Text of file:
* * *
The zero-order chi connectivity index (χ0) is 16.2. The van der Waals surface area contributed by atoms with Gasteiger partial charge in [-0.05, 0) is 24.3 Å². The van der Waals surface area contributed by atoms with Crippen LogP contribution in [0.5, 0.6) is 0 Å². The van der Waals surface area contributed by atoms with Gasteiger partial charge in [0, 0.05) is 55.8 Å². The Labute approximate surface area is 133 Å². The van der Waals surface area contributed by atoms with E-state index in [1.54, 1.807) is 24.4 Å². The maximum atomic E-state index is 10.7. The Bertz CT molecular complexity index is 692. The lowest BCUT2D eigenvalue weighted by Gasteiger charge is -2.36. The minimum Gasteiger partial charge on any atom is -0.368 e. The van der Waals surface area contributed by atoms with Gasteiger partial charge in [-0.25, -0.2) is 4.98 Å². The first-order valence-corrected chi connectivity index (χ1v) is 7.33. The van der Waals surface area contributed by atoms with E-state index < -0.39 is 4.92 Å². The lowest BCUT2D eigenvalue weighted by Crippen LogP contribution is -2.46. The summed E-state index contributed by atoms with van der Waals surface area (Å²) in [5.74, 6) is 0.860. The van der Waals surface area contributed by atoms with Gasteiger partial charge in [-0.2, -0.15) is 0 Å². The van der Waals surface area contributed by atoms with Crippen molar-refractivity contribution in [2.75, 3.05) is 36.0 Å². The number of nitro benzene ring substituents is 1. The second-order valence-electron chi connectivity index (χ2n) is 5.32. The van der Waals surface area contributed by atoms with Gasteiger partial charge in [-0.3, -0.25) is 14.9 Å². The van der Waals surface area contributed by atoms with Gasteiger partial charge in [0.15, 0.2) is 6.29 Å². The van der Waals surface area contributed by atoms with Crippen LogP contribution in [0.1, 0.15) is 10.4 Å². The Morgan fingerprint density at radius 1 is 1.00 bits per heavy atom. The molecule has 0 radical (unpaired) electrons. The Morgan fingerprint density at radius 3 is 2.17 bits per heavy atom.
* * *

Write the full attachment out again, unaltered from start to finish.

The zero-order chi connectivity index (χ0) is 16.2. The van der Waals surface area contributed by atoms with Gasteiger partial charge in [-0.05, 0) is 24.3 Å². The van der Waals surface area contributed by atoms with Crippen LogP contribution in [0.5, 0.6) is 0 Å². The van der Waals surface area contributed by atoms with Gasteiger partial charge in [0, 0.05) is 55.8 Å². The Labute approximate surface area is 133 Å². The van der Waals surface area contributed by atoms with E-state index in [1.54, 1.807) is 24.4 Å². The maximum atomic E-state index is 10.7. The Bertz CT molecular complexity index is 692. The lowest BCUT2D eigenvalue weighted by Gasteiger charge is -2.36. The minimum Gasteiger partial charge on any atom is -0.368 e. The van der Waals surface area contributed by atoms with Gasteiger partial charge in [-0.25, -0.2) is 4.98 Å². The first-order valence-corrected chi connectivity index (χ1v) is 7.33. The van der Waals surface area contributed by atoms with E-state index < -0.39 is 4.92 Å². The lowest BCUT2D eigenvalue weighted by Crippen LogP contribution is -2.46. The summed E-state index contributed by atoms with van der Waals surface area (Å²) in [5.74, 6) is 0.860. The van der Waals surface area contributed by atoms with Gasteiger partial charge in [-0.2, -0.15) is 0 Å². The van der Waals surface area contributed by atoms with Crippen molar-refractivity contribution in [2.75, 3.05) is 36.0 Å². The number of nitro benzene ring substituents is 1. The second-order valence-electron chi connectivity index (χ2n) is 5.32. The van der Waals surface area contributed by atoms with Gasteiger partial charge in [-0.3, -0.25) is 14.9 Å². The van der Waals surface area contributed by atoms with Gasteiger partial charge in [0.15, 0.2) is 6.29 Å². The van der Waals surface area contributed by atoms with Crippen LogP contribution in [0.1, 0.15) is 10.4 Å². The Morgan fingerprint density at radius 1 is 1.00 bits per heavy atom. The molecule has 0 radical (unpaired) electrons. The Morgan fingerprint density at radius 3 is 2.17 bits per heavy atom.